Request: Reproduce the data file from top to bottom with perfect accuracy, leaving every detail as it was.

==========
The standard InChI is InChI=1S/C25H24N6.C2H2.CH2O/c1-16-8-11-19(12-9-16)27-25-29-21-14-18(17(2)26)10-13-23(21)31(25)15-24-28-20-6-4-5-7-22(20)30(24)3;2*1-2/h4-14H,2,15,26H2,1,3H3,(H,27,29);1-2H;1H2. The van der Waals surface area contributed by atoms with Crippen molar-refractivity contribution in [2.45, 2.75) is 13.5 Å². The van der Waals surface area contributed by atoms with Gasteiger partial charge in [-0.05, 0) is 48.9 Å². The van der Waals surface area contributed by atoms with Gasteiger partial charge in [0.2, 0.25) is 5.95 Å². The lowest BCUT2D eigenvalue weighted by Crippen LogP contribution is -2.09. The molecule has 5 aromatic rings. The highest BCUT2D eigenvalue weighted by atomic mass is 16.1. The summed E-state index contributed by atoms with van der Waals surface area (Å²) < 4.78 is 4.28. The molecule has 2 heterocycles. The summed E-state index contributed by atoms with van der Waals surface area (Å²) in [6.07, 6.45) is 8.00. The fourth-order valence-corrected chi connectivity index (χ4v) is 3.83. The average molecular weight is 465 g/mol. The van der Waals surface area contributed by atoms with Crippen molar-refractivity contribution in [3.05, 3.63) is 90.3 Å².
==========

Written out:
The standard InChI is InChI=1S/C25H24N6.C2H2.CH2O/c1-16-8-11-19(12-9-16)27-25-29-21-14-18(17(2)26)10-13-23(21)31(25)15-24-28-20-6-4-5-7-22(20)30(24)3;2*1-2/h4-14H,2,15,26H2,1,3H3,(H,27,29);1-2H;1H2. The van der Waals surface area contributed by atoms with Crippen molar-refractivity contribution in [2.45, 2.75) is 13.5 Å². The van der Waals surface area contributed by atoms with Gasteiger partial charge in [-0.05, 0) is 48.9 Å². The van der Waals surface area contributed by atoms with Gasteiger partial charge in [0.2, 0.25) is 5.95 Å². The lowest BCUT2D eigenvalue weighted by Crippen LogP contribution is -2.09. The molecule has 5 aromatic rings. The highest BCUT2D eigenvalue weighted by atomic mass is 16.1. The summed E-state index contributed by atoms with van der Waals surface area (Å²) < 4.78 is 4.28. The molecule has 2 heterocycles. The summed E-state index contributed by atoms with van der Waals surface area (Å²) in [6.07, 6.45) is 8.00. The fourth-order valence-corrected chi connectivity index (χ4v) is 3.83. The average molecular weight is 465 g/mol. The van der Waals surface area contributed by atoms with Crippen molar-refractivity contribution in [3.05, 3.63) is 90.3 Å².